WHEN WAS THE LAST TIME ONE woman so affected the world? In the tiny French town of Pont-Saint-Esprit, where a century ago her great-great-grandfather earned his keep as a cabinetmaker, the flags at City Hall flew at half-staff. On the front steps of the Kennedy family estate in Palm Beach, a single red hibiscus left by a stranger fluttered in the warm breeze. And in New York City, a woman on a mountain bike rode up to the elegant entrance of 1040 Fifth Avenue and placed a bouquet of red roses on the ground. “She was part of the landscape,” said Eileen Stukane before pedaling away. “I will miss her.”

Last week millions mourned Jacqueline Bouvier Kennedy Onassis, who died of cancer at age 64 on May 19 and who was buried four days later beside her murdered husband at Arlington National Cemetery. No doubt much of what the nation feels is sorrow for itself. Jacleen, as she liked to be called, had seemed inseparable from our personal histories: the American princess in the pillbox hat; the cosmopolitan First Lady flirting in fluent French with Charles de Gaulle; the stoic widow showing the country how to grieve with dignity; the celebrity mother insistent upon giving her children a sane upbringing; the surprisingly willing trophy wife of Greek shipping tycoon Aristotle Onassis; the dedicated book editor; the still-glamorous grandmother.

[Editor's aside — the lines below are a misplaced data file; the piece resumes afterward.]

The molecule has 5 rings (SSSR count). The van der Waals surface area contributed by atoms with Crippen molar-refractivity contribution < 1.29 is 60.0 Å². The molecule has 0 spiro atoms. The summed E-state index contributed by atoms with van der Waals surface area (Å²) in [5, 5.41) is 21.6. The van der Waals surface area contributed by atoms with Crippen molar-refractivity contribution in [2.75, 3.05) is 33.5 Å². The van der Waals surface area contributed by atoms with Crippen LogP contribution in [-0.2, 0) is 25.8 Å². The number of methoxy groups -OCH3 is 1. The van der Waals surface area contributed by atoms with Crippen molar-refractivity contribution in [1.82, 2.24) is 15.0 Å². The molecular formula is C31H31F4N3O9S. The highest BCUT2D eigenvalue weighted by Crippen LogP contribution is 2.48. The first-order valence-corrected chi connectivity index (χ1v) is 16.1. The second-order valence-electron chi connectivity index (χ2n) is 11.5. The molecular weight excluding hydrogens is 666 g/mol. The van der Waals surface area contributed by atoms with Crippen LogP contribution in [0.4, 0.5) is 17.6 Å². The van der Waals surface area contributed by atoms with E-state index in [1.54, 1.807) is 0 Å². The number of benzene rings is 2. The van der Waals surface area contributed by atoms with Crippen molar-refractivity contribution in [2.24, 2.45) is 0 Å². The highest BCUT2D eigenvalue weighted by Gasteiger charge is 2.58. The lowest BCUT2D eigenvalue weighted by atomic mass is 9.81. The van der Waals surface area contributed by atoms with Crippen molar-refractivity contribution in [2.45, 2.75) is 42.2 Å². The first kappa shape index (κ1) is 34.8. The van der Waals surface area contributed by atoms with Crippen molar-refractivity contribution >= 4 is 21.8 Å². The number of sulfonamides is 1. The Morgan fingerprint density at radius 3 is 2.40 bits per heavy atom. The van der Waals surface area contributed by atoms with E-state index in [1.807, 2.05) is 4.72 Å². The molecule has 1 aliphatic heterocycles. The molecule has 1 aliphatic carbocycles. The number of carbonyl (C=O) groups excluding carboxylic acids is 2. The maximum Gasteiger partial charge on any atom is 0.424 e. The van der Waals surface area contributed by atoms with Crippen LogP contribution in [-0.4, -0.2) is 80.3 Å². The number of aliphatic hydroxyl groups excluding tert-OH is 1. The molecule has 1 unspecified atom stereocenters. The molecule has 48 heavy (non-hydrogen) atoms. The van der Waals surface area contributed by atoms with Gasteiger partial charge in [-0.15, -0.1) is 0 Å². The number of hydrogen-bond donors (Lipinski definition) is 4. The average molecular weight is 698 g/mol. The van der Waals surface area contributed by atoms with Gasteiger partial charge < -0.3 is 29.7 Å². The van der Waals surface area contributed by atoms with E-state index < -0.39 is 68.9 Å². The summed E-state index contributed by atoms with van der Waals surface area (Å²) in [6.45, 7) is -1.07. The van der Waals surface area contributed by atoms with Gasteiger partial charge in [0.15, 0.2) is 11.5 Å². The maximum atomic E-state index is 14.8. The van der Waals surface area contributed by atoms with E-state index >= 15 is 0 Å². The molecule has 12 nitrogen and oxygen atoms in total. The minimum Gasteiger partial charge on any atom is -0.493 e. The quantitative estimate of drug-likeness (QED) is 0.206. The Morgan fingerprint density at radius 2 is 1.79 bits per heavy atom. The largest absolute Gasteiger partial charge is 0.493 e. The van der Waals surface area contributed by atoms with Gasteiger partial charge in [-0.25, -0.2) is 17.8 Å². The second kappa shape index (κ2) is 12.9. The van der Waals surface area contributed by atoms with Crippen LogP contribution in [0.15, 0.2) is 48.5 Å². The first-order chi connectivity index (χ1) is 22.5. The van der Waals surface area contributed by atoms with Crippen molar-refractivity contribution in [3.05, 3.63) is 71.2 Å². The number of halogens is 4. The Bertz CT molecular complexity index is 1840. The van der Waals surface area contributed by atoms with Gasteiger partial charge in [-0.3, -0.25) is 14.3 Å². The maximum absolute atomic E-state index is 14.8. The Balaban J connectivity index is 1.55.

Imagine living a life that full—and dying young. Yet how strange to think that the mysterious mistress of Camelot left us only last week. To those who had never heard the tiny voice that belied her larger-than-life stature, who never saw the nails bitten ragged beneath the ladylike gloves, it was easy to believe that the woman—like the legend—would never die. Perhaps that is why the public greeted the first news of her illness almost with alarm. In February the intensely private Jackie announced that she had been given the diagnosis of non-Hodgkin’s lymphoma, a cancer of the lymphatic system. Doctors said they believed they had caught the disease in its early stages and began chemotherapy. As the months passed, they remained optimistic—calling her prognosis excellent—even after she underwent emergency surgery for a bleeding ulcer on April 14.